I’ve realised that at the end of the day this is still just my personal weblog, where I can just chill out for a bit and write about life. But it also serves as a medium with which I can share ideas with the world. Through the experiences, stories, and perspectives of myself and others, I can help people to think about life or themselves in a different way. I can inject new ideas about how to think and how to relate to each other into the interwebs, to discuss ideas worth talking about and to challenge unhelpful lifestyles. And I guess I want to entertain as well – to write things that I enjoy reading, and that I hope other people enjoy reading too. And ultimately, I hope that through whatever ramblings I produce, people find their way here and enjoy it enough to stay a while and share in it.

 

So thank you for coming this far on my journey with me. I wish you all the best with your own, and I hope we can walk together a while longer yet.

 

Love,

 

Xin

My Love Affair with Wii Fit

I started playing Wii Fit U tonight. And to my surprise, it brought up a number of strong emotions. You see, I have a little bit of a history with Wii Fit.

When I first got it a few months after it came out I was so ridiculously into it. Every single day, almost without fail, I would do the daily fitness test. Even if it was 11:57pm, I’d rush home to boot up the Wii and sneak the test in before midnight. I did it obsessively for months, keeping a record of my results for no other reason other than I was proud I could manipulate the game into seeing how amazingly balanced and coordinated I was. I logged dozens of hours doing the exercises. I was a master at the soccer-based balance game, I’d unlocked the advanced shoulder stand in yoga, I completed the 100 jack-knife challenge in the strength section and I was thoroughly smitten with the female trainer. I think I clocked over 50 hours in total, and I have very fond memories of training late into the night, feeling healthier and stronger and more capable than I had otherwise been.

One day in school, I accidentally dropped my journal during home room. I went back to retrieve it after the first period, but someone had already found it, going through it and making notes on pages of interest. On the pages dedicated to my Wii Fitness Test results they had written “LOLOLOLOLOLolololOLOLOLOLOL”. It hurt me deeply, and I realised in a flash that other people thought my passion was dorky. Shortly after that I decided to stop mindlessly and obsessively doing the test every day, and soon after I stopped playing it entirely.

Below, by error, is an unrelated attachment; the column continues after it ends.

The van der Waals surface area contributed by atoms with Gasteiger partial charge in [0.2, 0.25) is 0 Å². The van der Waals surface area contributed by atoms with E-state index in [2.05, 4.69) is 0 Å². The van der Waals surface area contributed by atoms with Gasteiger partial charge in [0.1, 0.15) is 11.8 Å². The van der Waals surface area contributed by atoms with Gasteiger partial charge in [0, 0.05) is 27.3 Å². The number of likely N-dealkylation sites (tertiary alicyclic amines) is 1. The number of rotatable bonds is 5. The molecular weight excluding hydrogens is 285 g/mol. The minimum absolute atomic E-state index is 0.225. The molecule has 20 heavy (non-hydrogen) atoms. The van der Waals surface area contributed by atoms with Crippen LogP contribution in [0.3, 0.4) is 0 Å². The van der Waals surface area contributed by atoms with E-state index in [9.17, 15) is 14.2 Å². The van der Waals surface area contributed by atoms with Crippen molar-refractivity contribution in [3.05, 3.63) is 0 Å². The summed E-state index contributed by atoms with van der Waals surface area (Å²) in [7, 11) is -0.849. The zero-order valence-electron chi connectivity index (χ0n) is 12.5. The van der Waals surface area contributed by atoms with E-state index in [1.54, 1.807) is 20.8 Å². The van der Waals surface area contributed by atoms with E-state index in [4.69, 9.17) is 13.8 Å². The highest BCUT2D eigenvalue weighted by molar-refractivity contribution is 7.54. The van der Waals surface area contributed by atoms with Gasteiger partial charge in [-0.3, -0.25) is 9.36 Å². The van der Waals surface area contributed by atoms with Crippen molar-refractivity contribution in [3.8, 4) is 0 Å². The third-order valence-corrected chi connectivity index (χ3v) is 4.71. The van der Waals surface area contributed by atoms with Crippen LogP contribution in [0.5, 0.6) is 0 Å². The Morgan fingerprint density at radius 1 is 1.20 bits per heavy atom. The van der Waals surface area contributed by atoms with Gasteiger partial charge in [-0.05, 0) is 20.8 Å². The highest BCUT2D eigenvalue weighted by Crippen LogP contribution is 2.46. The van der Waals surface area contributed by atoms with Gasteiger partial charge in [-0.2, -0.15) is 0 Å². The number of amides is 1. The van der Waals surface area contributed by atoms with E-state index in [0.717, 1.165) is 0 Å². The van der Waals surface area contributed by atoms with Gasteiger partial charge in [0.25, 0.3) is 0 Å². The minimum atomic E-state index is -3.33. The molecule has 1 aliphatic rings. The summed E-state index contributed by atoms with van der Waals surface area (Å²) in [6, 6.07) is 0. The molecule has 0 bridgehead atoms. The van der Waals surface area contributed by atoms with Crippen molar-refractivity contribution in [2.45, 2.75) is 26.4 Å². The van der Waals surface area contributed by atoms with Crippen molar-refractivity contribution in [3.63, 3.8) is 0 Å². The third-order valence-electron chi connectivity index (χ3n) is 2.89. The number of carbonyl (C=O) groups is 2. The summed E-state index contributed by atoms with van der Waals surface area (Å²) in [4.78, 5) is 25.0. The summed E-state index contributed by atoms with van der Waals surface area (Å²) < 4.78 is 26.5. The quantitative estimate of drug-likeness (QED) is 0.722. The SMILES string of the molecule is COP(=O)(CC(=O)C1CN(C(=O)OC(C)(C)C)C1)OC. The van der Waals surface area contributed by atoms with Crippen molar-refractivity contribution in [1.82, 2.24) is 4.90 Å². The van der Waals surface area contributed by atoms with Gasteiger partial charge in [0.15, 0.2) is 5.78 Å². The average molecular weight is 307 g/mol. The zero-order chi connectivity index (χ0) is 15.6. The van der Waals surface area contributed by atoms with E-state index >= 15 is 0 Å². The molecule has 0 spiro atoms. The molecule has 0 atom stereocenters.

When Wii Fit+ came out a few years ago, I bought it out of nostalgia. I had a pretty good time with it, but I was only interested in seeing what new games and exercises they had introduced. I don’t think I played it more than twice or thrice in all. And when the Wii Fit U was announced, I was willing to give it a good try, and I was especially impressed by the Fit Meter (which acts as a pedometer and more). Once I’d booted it up, I had a really, really good time playing it, and all those fond memories came flooding back along with a peculiar sense of shame. It’s pretty senseless to hold onto the (rather low) opinion of a stranger from 2007, yet I can’t help but feel a modicum of judgement that lingers for enjoying something a little nerdy.

But there is something magical about Wii Fit. Shigeru Miyamoto’s dream of a healthier and happier population inspires me. It’s as if when he came up with the idea and shared it with others, he poured his heart into it, wanting nothing other than the people of the world to try his gamercising and love it as much as he hoped they could. And this vision is reinforced every step of the way as the Wii Fit Board tells me about the importance of good posture, healthy diet and adequate sleep. It’s as if Miyamoto-san, through the persona of the Board, really does want me to be the healthiest and happiest person I can be. And that inspires me to eat better, to exercise more and to be a more vibrant human being. And I am so grateful for that.

So, while this inspiration lasts, I am once more going to delve into the world of Wii Fit. I don’t think I’ll take the daily tests as I find them unhelpful. I know that my balance is excellent, and I’ve found that measuring my weight every day is quite discouraging. I used to score consistently between 58-60kg with the goal of putting on weight, but after my Japan trip I’m weighing in at about 66kg, which is about 4kg more than I was before I left! I’m surprised I haven’t lost the weight, but I’m not going to let it be important to me. It’s just a number, and at the end of the day it doesn’t really impact very much on how healthy I am. I’d like to lose a little more of it, but BMI is such an unreliable indicator of healthiness that I’m just going to ignore it entirely. For all I know, I could have put on stacks of muscle! (Not likely as my shadow of a six-pack has disappointingly faded, but still.)

Here’s to a happier and healthier future. I hope you’re a little inspired to make some lifestyle changes yourself! I might report back in a little while to see how things are going. Ja ne!